Lenders are required to transfer information to credit bureaus within 5 business days. For example, if you closed a car loan on Monday, the bank will have to inform the bureau before the weekend.

The credit history is stored in the bureau for 10 years.

That is, a bank or an MFI is not interested in what kind of loans you took decades ago. Keep in mind that they will pay particular attention to your loans over the past 2-3 years.

I repaid loans on time but I have a bad credit score. How did it happen?

Unfortunately, this happens. If you are sure that everything was paid on time, then this may be due to the following reasons:

  1. Your credit history has not been updated yet. Make sure that 5 working days have passed since the moment you closed the loan. Do not forget that the information does not arrive at the credit bureau instantly;
  2. Credit card debt is repaid but the card is not closed. Banks usually charge a fee for servicing a credit card. Even if you repaid the loan and no longer use the card, the bank regularly writes off this fee – and debt may form on the card. Therefore, unnecessary cards should be canceled. Contact the bank, ask to close your card account and be sure to save documents on the termination of the contract. After a month or two, you’d better make sure that the account and card are 100% closed and you have no debts;
  3. Once upon a time you took a loan, repaid it and forgot about it. But it turns out that there remains a small unrepaid amount for insurance or a fee, and the bank did not inform you about this – you may have changed your phone number or address or there were some other reasons why the bank did not notify you. As a result, there is a delay in your credit history;
  4. Bank or bureau employees are mistaken. For example, they made a mistake in your name or ID number. As a result, someone else’s debt may hang on you. It also happens that the loan is repaid, but the lender did not transmit new data to the bureau. Or the bureau has not yet taken new data into account.

How to fix a mistake in your credit history?

Write a statement challenging the credit history and contact the bureau directly in which the credit history is stored.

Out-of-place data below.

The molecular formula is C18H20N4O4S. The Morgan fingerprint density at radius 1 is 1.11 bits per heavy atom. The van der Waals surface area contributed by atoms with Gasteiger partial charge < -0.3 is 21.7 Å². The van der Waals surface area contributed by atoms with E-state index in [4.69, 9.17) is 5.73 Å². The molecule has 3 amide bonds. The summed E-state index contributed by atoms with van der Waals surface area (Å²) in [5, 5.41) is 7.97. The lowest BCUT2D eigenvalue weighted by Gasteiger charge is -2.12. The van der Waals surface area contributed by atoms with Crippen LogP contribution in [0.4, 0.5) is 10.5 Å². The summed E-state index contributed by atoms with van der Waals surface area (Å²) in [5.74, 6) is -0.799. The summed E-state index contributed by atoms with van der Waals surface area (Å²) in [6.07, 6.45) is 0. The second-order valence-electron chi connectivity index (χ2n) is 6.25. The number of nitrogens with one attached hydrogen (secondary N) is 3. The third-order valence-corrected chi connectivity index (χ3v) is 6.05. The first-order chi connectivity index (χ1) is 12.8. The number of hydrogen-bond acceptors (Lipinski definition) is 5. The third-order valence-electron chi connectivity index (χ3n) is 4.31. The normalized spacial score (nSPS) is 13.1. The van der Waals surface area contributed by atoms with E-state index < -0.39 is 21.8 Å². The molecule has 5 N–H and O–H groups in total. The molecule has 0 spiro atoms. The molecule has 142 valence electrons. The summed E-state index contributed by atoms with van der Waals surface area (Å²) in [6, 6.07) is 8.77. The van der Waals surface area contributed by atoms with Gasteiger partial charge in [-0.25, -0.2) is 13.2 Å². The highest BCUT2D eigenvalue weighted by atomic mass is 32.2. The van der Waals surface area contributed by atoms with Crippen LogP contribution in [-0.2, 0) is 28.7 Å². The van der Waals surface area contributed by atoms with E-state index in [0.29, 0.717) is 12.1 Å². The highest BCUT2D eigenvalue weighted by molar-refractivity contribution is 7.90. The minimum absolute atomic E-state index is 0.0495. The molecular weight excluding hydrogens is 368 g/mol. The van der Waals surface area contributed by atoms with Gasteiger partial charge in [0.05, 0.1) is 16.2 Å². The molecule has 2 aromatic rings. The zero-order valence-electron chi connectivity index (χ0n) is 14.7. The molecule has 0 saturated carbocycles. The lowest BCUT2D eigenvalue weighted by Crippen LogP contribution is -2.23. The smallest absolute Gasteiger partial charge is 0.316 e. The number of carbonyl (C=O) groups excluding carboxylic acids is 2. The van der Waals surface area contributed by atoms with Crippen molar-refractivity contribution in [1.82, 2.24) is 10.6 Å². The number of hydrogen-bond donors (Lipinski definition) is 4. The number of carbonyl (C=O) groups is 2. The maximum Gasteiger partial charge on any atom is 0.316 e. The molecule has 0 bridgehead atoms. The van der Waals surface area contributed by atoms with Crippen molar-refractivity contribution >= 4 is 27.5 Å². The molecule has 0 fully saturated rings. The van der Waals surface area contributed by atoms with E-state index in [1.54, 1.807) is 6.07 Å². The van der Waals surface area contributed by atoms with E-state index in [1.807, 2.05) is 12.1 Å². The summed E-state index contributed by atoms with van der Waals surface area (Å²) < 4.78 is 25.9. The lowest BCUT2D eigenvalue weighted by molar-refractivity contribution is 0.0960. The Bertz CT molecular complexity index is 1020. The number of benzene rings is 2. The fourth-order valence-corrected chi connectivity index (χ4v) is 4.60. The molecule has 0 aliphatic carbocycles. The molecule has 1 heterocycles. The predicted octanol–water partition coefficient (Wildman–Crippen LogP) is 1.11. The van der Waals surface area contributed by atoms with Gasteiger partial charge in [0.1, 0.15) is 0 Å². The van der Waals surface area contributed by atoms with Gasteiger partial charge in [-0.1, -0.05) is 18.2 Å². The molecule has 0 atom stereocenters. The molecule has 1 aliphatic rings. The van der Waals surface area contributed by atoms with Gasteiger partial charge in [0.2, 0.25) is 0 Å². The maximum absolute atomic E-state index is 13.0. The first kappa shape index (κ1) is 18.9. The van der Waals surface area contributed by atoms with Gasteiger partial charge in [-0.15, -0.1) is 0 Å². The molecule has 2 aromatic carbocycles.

After that, the bureau will forward your application to the creditor and will wait for a replay. If the bank or MFI confirms that you are right, the bureau will correct the mistake and inform you in writing. The term is 30 days from the day the bureau receives the application.

The easiest and fastest way to visit the bureau and fill out an application on the spot. Do not forget your ID and collect evidence in advance: a certificate of debt repayment from the creditor, receipts for loan repayment – all that confirms your innocence.

If you cannot visit the bureau, then the task becomes more complicated: you have to send a statement certified by a notary public by regular paper mail. Also, do not forget to attach documents from the lender – for example, certificates of debt repayment. The application form can be downloaded from the bureau website.

If everything is transparent on your part and you have evidence, then the financial institution will confirm your case and the bureau will correct your credit history. If the bank, MFI or CCC do not agree with your arguments and insist on an unpaid loan or delay, then you will have to solve the problem through the court.

Your credit history is most likely stored in several bureaus, so you need to correct it in each of them. After all, there is no guarantee that the creditor will notify all the bureaus about the need to correct the mistake.

This is not a mistake, I really have a bad credit history. How can I improve it?

You cannot delete anything from your credit history. But if you want to continue to take loans, you can improve it. Take very small loans or loans and repay them on time. Get a credit card or buy household appliances on credit.

In a couple of years (and financial institutions are especially carefully studying your credit activity over the past 2-3 years), you will create a new history of relations with creditors – a good one. Do not forget to pay your utility bills on time. Most likely, you will be considered a reliable borrower after such “procedures”.